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Canku Ota

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(Many Paths)

An Online Newsletter Celebrating Native America


December 15, 2001 - Issue 51


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 Wolver In Winter






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"God gives us each a song. That's how we know who we are. Our songs tell us who we are."
~Charlie Knight~


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We Salute
Tex Hall

Tex Hall, tribal chairman of the Three Affiliated Tribes at New Town, N.D., is changing his views from local to national as he becomes the voice of most tribes in the nation.

He was sworn in as president of the National Congress of American Indians on Nov. 29.

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School News Banner
The information here will include items of interest for and about Native American schools. If you have news to share, please let us know! I can be reached by emailing:

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Mahkato Wacipi

This two-disc set brings together traditional songs, dances, and stories from the native peoples of southern Minnesota in the form of a two-day Wacipi (or Pow-wow). The event, recorded here for the first time, commemorates one of the most egregious atrocities dealt to the Dakotah, Lakotah and Winnebago peoples by the United States: the U.S. Dakotah Conflict of 1862 and the subsequent hanging of 38 people. This field recording is an educational document of state and national importance. It features respected tribal elders recounting the history, and performances by some of the best drum circles in the Mankato (traditionally 'Mahkato') region.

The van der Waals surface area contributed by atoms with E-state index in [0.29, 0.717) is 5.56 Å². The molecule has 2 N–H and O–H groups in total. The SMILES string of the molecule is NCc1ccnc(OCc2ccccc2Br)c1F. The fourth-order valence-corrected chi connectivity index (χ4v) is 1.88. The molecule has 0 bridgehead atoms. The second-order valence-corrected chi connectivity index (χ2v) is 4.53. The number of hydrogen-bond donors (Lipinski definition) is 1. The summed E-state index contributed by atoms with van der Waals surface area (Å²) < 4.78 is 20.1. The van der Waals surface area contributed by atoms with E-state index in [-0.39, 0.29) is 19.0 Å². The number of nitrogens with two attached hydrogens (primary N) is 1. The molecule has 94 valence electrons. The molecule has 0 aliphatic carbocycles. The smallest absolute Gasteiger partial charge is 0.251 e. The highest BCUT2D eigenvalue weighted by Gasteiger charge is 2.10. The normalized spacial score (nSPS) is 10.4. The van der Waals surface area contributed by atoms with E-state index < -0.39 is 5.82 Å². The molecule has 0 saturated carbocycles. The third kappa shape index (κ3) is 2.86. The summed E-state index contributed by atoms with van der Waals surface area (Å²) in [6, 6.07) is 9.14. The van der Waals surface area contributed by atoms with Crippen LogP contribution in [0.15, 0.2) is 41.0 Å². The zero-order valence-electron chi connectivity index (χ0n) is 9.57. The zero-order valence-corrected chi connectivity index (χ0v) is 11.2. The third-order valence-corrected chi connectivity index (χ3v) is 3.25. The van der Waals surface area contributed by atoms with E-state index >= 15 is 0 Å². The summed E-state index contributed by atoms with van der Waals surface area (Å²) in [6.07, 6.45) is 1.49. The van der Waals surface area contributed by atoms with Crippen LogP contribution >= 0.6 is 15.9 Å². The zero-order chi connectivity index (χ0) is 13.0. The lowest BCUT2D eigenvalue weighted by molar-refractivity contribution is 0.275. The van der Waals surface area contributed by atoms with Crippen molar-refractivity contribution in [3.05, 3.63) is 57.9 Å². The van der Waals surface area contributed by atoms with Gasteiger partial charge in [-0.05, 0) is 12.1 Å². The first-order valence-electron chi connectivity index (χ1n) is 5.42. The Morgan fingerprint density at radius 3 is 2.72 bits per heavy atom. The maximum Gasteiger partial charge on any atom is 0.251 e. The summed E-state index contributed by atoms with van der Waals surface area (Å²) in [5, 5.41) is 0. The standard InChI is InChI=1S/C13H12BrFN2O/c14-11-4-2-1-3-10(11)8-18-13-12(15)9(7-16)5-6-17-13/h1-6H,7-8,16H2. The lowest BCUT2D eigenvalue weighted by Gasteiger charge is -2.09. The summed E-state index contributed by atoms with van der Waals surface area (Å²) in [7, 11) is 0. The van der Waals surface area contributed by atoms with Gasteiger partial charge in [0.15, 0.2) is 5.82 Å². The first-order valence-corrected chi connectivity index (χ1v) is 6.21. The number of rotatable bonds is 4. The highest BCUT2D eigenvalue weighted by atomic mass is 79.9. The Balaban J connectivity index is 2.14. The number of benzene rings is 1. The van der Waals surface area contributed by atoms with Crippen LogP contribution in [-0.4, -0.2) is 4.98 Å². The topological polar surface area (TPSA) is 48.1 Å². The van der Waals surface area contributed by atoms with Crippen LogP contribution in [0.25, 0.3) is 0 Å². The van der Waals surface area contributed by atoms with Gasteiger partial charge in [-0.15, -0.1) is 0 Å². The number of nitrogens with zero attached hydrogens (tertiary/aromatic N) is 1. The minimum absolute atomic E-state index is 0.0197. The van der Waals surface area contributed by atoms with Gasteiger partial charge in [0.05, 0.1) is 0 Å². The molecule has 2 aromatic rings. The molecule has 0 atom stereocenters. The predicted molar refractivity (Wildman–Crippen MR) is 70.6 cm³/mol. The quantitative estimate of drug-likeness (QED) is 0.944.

Zas (Snow)
by John Rustywire

It was the middle of the night and I was home on the Navajo reservation at Toadlena, Two Gray Hills. I slept in a small room and my grandparents slept in the next one. I was visiting their place, we had supper and went to bed, it was winter.

I heard the sound of maiis-coyotes were wailing far off. Shi-che-my grandfather came to me. Usually his hair was tied up but it was bushy and going every which way, I heard him say, Nchah-, nchah-, it sounded funny to me, because that is what is said to a baby when it cries, I said, I am not small anymore. He laughed and told me to get up. It was the middle of the night and cold.

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Running For Their Lives

Black River Falls - Seventeen-year-old Ashley Blackcoon's loping run has turned into a painful shuffle. His head tilted to the side, he nudges his nearly 350-pound body onward.

Four miles becomes six, six miles becomes eight. The barren highway rises in the distance, endless. Ashley bends over, clutches his legs, dizzy.